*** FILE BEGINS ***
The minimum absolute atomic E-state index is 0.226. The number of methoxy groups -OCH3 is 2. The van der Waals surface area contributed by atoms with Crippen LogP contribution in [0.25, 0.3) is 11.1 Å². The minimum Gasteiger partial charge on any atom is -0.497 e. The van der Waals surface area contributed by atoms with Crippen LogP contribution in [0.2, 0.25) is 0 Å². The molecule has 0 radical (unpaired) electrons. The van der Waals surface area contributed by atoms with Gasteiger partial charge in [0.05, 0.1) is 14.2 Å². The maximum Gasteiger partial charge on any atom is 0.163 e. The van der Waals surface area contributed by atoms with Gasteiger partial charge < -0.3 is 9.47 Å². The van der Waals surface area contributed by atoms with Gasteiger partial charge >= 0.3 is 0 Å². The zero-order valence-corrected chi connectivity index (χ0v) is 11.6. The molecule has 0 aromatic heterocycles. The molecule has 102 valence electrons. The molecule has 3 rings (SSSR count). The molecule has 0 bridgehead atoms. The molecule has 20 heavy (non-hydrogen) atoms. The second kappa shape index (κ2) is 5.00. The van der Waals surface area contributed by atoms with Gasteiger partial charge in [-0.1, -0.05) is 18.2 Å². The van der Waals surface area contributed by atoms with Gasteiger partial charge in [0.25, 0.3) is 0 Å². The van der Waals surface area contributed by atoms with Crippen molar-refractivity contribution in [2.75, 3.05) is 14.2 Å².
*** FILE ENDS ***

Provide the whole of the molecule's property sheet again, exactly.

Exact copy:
The minimum absolute atomic E-state index is 0.226. The number of methoxy groups -OCH3 is 2. The van der Waals surface area contributed by atoms with Crippen LogP contribution in [0.25, 0.3) is 11.1 Å². The minimum Gasteiger partial charge on any atom is -0.497 e. The van der Waals surface area contributed by atoms with Crippen LogP contribution in [0.2, 0.25) is 0 Å². The molecule has 0 radical (unpaired) electrons. The van der Waals surface area contributed by atoms with Gasteiger partial charge in [0.05, 0.1) is 14.2 Å². The maximum Gasteiger partial charge on any atom is 0.163 e. The van der Waals surface area contributed by atoms with Gasteiger partial charge < -0.3 is 9.47 Å². The van der Waals surface area contributed by atoms with Gasteiger partial charge >= 0.3 is 0 Å². The zero-order valence-corrected chi connectivity index (χ0v) is 11.6. The molecule has 0 aromatic heterocycles. The molecule has 102 valence electrons. The molecule has 3 rings (SSSR count). The molecule has 0 bridgehead atoms. The molecule has 20 heavy (non-hydrogen) atoms. The second kappa shape index (κ2) is 5.00. The van der Waals surface area contributed by atoms with Gasteiger partial charge in [-0.1, -0.05) is 18.2 Å². The van der Waals surface area contributed by atoms with Gasteiger partial charge in [0.25, 0.3) is 0 Å². The van der Waals surface area contributed by atoms with Crippen molar-refractivity contribution in [2.75, 3.05) is 14.2 Å².